As a side note, it was interesting to see all the old advertisements. Ads for the Canon Scoopic 16MS were in every issue in the late 70's/early 80's!
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#10 Jonathan Bowerbank

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Posted 22 January 2007 - 04:49 AM

AC mag is great, of course.

Does anybody read the BSC's mag though? It's too expensive to order it from the US, but I believe it's about a quid in the UK.

Check it out: http://www.bscine.com/

What's cool about the BSC's website, is they provide the contact information for the DoP's agents, should you want to hire any of'em :)

Edited by Jonathan Bowerbank, 22 January 2007 - 04:51 AM.

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#11 John Sellar

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Posted 23 January 2007 - 04:35 PM

I haven't had much luck at my school's library (I go to NYU). I went on the New York Public library's site and couldn't find anything. I guess I'll just go in person.

I'm taking the advice of David Mullen and others, who always talk about how much they learned from AC when they were starting out.

-John
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#12 David Mullen ASC

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Posted 24 January 2007 - 01:55 AM

Generally I find AC back-issues in academy (university) libraries. Here in Los Angeles, you can find them at UCLA's Theater Arts Library and their SRLF storage facility, the main library at USC, the AFI Library, the AMPAS (Academy of Motion Picture Arts and Sciences) Herrick Library, the CalArts Library. And that's just the ones I've visited -- I have no idea about the Cal State libraries like at Northridge or Long Beach.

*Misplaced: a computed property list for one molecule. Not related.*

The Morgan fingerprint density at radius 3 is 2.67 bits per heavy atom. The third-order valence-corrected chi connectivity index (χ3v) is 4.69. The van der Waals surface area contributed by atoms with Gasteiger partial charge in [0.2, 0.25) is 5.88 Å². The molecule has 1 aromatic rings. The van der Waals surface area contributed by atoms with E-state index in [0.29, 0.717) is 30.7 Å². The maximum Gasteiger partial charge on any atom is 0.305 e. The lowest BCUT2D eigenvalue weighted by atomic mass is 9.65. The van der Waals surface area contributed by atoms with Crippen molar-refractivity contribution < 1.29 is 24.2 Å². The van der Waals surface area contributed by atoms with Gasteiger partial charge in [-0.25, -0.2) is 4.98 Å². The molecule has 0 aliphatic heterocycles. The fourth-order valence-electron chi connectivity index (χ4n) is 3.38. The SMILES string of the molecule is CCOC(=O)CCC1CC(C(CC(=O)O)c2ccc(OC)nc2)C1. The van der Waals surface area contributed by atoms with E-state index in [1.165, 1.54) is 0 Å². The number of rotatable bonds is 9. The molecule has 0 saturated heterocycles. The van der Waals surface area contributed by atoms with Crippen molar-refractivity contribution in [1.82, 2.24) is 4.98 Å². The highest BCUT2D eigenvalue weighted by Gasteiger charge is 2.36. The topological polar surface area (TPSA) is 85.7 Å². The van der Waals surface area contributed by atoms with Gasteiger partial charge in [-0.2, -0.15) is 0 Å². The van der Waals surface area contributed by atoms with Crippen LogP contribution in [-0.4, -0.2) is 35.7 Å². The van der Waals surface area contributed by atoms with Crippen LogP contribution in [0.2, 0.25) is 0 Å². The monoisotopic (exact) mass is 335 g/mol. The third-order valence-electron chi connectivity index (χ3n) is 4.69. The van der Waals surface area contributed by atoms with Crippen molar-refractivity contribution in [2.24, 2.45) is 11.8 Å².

I'm sure that in NYC, you could find them at the NYU's cinema arts or photography libraries, probably Columbia, etc. Trouble is that you'd probably have to read them there, not check them out.
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#13 Dan Salzmann

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Posted 24 January 2007 - 07:05 AM

I think it would be a great resource if AC scanned all back issues from issue #1 and organized a proper database of some kind so all interested parties could access this information online.
I know I would be willing to pay a "subscription fee" to benefit from this service.
I have been subscribing to the magazine since the early 80's and have some earlier back issues but there are a lot that are either unavailable from AC and virtually impossible to find here in France.
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#14 David Mullen ASC

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Posted 24 January 2007 - 10:38 AM

I've still been waiting for them to create an index the magazine. I gave them my own personal index that I created for the 1970's issues about four years ago.

It's the same old problem -- money. They want to hire a trained indexer (i.e. someone with an MLS probably) and that costs money, scanning costs money, etc. You have to understand that the ASC is a very small organization and the magazine staff is small.
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#15 Jim Feldspar

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Posted 24 January 2007 - 11:38 AM

I haven't had much luck at my school's library (I go to NYU). I went on the New York Public library's site and couldn't find anything. I guess I'll just go in person.

I'm taking the advice of David Mullen and others, who always talk about how much they learned from AC when they were starting out.

-John


If you can make it to Boston, Emerson College has always been referred as a place where
therev are extensive back issues of AC.

However, as Satsuki found, libraries reorganize. Still, you could call and your student
i.d. might get you in if you were coming to Boston anyway or if you know anybody who
goes there, you might at least be able to get specific classic articles photocopied and sent to
you.
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#16 Jonathan Bowerbank

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Posted 24 January 2007 - 01:14 PM